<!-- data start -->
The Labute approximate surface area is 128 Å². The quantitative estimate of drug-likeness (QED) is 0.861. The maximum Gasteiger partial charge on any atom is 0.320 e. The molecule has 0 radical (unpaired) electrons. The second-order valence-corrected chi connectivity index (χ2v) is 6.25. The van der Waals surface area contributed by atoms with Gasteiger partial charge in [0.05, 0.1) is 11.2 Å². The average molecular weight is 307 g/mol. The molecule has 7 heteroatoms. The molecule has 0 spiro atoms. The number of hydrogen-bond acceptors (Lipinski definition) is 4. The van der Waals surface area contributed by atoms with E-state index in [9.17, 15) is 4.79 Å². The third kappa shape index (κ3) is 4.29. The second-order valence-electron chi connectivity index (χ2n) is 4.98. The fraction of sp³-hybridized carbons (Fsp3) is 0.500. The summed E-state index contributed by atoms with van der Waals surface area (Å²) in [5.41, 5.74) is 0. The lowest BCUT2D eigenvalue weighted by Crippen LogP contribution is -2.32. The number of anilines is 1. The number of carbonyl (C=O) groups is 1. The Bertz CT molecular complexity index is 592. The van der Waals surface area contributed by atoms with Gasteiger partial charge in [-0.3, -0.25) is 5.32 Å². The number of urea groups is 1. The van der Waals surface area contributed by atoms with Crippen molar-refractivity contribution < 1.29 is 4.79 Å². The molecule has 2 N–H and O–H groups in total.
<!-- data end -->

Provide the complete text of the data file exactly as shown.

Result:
The Labute approximate surface area is 128 Å². The quantitative estimate of drug-likeness (QED) is 0.861. The maximum Gasteiger partial charge on any atom is 0.320 e. The molecule has 0 radical (unpaired) electrons. The second-order valence-corrected chi connectivity index (χ2v) is 6.25. The van der Waals surface area contributed by atoms with Gasteiger partial charge in [0.05, 0.1) is 11.2 Å². The average molecular weight is 307 g/mol. The molecule has 7 heteroatoms. The molecule has 0 spiro atoms. The number of hydrogen-bond acceptors (Lipinski definition) is 4. The van der Waals surface area contributed by atoms with E-state index in [9.17, 15) is 4.79 Å². The third kappa shape index (κ3) is 4.29. The second-order valence-electron chi connectivity index (χ2n) is 4.98. The fraction of sp³-hybridized carbons (Fsp3) is 0.500. The summed E-state index contributed by atoms with van der Waals surface area (Å²) in [5.41, 5.74) is 0. The lowest BCUT2D eigenvalue weighted by Crippen LogP contribution is -2.32. The number of anilines is 1. The number of carbonyl (C=O) groups is 1. The Bertz CT molecular complexity index is 592. The van der Waals surface area contributed by atoms with Gasteiger partial charge in [-0.3, -0.25) is 5.32 Å². The number of urea groups is 1. The van der Waals surface area contributed by atoms with Crippen molar-refractivity contribution < 1.29 is 4.79 Å². The molecule has 2 N–H and O–H groups in total.